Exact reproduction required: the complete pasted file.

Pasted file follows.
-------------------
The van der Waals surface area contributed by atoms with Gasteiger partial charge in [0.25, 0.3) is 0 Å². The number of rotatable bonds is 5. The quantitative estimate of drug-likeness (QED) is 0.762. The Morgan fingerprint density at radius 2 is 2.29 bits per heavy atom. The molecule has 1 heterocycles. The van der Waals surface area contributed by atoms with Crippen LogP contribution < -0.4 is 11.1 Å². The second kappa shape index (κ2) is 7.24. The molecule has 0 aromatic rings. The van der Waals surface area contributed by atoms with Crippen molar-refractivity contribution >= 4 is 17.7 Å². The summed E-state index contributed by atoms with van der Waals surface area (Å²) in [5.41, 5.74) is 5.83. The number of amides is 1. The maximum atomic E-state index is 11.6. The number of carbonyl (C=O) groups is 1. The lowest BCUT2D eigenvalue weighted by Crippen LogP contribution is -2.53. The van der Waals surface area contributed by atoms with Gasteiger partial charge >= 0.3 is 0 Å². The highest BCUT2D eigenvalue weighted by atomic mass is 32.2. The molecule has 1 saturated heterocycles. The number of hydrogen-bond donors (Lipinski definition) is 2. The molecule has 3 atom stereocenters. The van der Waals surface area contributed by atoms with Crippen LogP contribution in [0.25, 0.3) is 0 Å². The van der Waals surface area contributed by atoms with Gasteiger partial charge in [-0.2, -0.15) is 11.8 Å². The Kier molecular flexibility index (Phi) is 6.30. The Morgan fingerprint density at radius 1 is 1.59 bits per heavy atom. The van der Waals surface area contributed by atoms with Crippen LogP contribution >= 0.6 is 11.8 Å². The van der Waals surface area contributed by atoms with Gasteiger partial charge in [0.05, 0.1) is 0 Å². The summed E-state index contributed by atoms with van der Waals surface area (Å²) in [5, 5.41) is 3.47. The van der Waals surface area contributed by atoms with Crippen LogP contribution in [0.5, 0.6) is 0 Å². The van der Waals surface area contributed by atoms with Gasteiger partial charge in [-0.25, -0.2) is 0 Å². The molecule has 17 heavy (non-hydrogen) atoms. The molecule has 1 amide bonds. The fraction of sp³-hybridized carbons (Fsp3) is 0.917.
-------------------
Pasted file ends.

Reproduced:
The van der Waals surface area contributed by atoms with Gasteiger partial charge in [0.25, 0.3) is 0 Å². The number of rotatable bonds is 5. The quantitative estimate of drug-likeness (QED) is 0.762. The Morgan fingerprint density at radius 2 is 2.29 bits per heavy atom. The molecule has 1 heterocycles. The van der Waals surface area contributed by atoms with Crippen LogP contribution < -0.4 is 11.1 Å². The second kappa shape index (κ2) is 7.24. The molecule has 0 aromatic rings. The van der Waals surface area contributed by atoms with Crippen molar-refractivity contribution >= 4 is 17.7 Å². The summed E-state index contributed by atoms with van der Waals surface area (Å²) in [5.41, 5.74) is 5.83. The number of amides is 1. The maximum atomic E-state index is 11.6. The number of carbonyl (C=O) groups is 1. The lowest BCUT2D eigenvalue weighted by Crippen LogP contribution is -2.53. The van der Waals surface area contributed by atoms with Gasteiger partial charge >= 0.3 is 0 Å². The highest BCUT2D eigenvalue weighted by atomic mass is 32.2. The molecule has 1 saturated heterocycles. The number of hydrogen-bond donors (Lipinski definition) is 2. The molecule has 3 atom stereocenters. The van der Waals surface area contributed by atoms with Crippen LogP contribution in [0.25, 0.3) is 0 Å². The van der Waals surface area contributed by atoms with Gasteiger partial charge in [-0.2, -0.15) is 11.8 Å². The Kier molecular flexibility index (Phi) is 6.30. The Morgan fingerprint density at radius 1 is 1.59 bits per heavy atom. The van der Waals surface area contributed by atoms with Crippen LogP contribution >= 0.6 is 11.8 Å². The van der Waals surface area contributed by atoms with Gasteiger partial charge in [0.05, 0.1) is 0 Å². The summed E-state index contributed by atoms with van der Waals surface area (Å²) in [5, 5.41) is 3.47. The van der Waals surface area contributed by atoms with Crippen LogP contribution in [0.5, 0.6) is 0 Å². The van der Waals surface area contributed by atoms with Gasteiger partial charge in [-0.25, -0.2) is 0 Å². The molecule has 17 heavy (non-hydrogen) atoms. The molecule has 1 amide bonds. The fraction of sp³-hybridized carbons (Fsp3) is 0.917.